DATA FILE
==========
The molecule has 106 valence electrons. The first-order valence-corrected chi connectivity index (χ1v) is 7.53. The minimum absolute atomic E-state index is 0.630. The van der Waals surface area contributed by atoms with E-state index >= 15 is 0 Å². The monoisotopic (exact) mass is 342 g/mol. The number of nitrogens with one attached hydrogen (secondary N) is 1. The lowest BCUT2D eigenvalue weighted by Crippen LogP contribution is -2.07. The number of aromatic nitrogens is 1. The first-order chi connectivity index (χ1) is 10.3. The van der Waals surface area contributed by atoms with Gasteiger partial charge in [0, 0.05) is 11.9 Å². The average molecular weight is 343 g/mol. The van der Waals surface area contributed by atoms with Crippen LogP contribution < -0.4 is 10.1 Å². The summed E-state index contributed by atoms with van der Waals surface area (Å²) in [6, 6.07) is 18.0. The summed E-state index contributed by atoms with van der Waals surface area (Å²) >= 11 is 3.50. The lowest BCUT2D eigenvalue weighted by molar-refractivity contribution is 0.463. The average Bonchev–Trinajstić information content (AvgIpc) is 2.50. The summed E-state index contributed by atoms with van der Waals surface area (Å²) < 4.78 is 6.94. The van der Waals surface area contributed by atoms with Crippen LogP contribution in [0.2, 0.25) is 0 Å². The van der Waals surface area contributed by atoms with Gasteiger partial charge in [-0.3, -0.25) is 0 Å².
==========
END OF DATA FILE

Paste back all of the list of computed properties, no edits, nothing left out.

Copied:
The molecule has 106 valence electrons. The first-order valence-corrected chi connectivity index (χ1v) is 7.53. The minimum absolute atomic E-state index is 0.630. The van der Waals surface area contributed by atoms with E-state index >= 15 is 0 Å². The monoisotopic (exact) mass is 342 g/mol. The number of nitrogens with one attached hydrogen (secondary N) is 1. The lowest BCUT2D eigenvalue weighted by Crippen LogP contribution is -2.07. The number of aromatic nitrogens is 1. The first-order chi connectivity index (χ1) is 10.3. The van der Waals surface area contributed by atoms with Gasteiger partial charge in [0, 0.05) is 11.9 Å². The average molecular weight is 343 g/mol. The van der Waals surface area contributed by atoms with Crippen LogP contribution < -0.4 is 10.1 Å². The summed E-state index contributed by atoms with van der Waals surface area (Å²) in [6, 6.07) is 18.0. The summed E-state index contributed by atoms with van der Waals surface area (Å²) >= 11 is 3.50. The lowest BCUT2D eigenvalue weighted by molar-refractivity contribution is 0.463. The average Bonchev–Trinajstić information content (AvgIpc) is 2.50. The summed E-state index contributed by atoms with van der Waals surface area (Å²) < 4.78 is 6.94. The van der Waals surface area contributed by atoms with Crippen LogP contribution in [0.2, 0.25) is 0 Å². The van der Waals surface area contributed by atoms with Gasteiger partial charge in [-0.3, -0.25) is 0 Å².